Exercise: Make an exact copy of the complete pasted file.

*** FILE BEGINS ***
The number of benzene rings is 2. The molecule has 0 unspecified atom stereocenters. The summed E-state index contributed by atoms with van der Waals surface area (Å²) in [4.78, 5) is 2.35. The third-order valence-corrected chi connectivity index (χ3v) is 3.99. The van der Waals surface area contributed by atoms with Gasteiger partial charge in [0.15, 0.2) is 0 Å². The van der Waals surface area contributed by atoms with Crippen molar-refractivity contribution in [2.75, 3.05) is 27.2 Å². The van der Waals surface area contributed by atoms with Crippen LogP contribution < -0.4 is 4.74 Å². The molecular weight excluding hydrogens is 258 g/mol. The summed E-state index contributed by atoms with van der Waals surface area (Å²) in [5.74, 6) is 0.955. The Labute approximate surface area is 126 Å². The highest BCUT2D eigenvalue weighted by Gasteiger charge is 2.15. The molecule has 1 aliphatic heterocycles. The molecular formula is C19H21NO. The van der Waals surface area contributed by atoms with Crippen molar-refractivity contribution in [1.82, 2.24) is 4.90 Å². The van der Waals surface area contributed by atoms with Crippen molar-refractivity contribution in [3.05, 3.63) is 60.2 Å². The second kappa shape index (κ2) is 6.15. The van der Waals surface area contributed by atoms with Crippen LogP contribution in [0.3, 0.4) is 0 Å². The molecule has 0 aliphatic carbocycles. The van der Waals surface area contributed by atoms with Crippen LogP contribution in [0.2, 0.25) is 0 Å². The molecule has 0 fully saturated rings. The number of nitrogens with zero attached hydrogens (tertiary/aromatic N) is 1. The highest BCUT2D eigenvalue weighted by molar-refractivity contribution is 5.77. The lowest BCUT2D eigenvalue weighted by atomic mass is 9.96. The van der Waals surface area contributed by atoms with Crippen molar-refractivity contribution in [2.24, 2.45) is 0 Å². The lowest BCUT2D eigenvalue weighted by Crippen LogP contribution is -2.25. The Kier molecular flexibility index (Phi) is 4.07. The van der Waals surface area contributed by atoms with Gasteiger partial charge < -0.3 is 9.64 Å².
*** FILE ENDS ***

The number of benzene rings is 2. The molecule has 0 unspecified atom stereocenters. The summed E-state index contributed by atoms with van der Waals surface area (Å²) in [4.78, 5) is 2.35. The third-order valence-corrected chi connectivity index (χ3v) is 3.99. The van der Waals surface area contributed by atoms with Gasteiger partial charge in [0.15, 0.2) is 0 Å². The van der Waals surface area contributed by atoms with Crippen molar-refractivity contribution in [2.75, 3.05) is 27.2 Å². The van der Waals surface area contributed by atoms with Crippen LogP contribution < -0.4 is 4.74 Å². The molecular weight excluding hydrogens is 258 g/mol. The summed E-state index contributed by atoms with van der Waals surface area (Å²) in [5.74, 6) is 0.955. The Labute approximate surface area is 126 Å². The highest BCUT2D eigenvalue weighted by Gasteiger charge is 2.15. The molecule has 1 aliphatic heterocycles. The molecular formula is C19H21NO. The van der Waals surface area contributed by atoms with Crippen molar-refractivity contribution in [1.82, 2.24) is 4.90 Å². The van der Waals surface area contributed by atoms with Crippen molar-refractivity contribution in [3.05, 3.63) is 60.2 Å². The second kappa shape index (κ2) is 6.15. The van der Waals surface area contributed by atoms with Crippen LogP contribution in [0.3, 0.4) is 0 Å². The molecule has 0 aliphatic carbocycles. The van der Waals surface area contributed by atoms with Crippen LogP contribution in [0.2, 0.25) is 0 Å². The molecule has 0 fully saturated rings. The number of nitrogens with zero attached hydrogens (tertiary/aromatic N) is 1. The highest BCUT2D eigenvalue weighted by molar-refractivity contribution is 5.77. The lowest BCUT2D eigenvalue weighted by atomic mass is 9.96. The van der Waals surface area contributed by atoms with Crippen molar-refractivity contribution in [2.24, 2.45) is 0 Å². The lowest BCUT2D eigenvalue weighted by Crippen LogP contribution is -2.25. The Kier molecular flexibility index (Phi) is 4.07. The van der Waals surface area contributed by atoms with Gasteiger partial charge < -0.3 is 9.64 Å².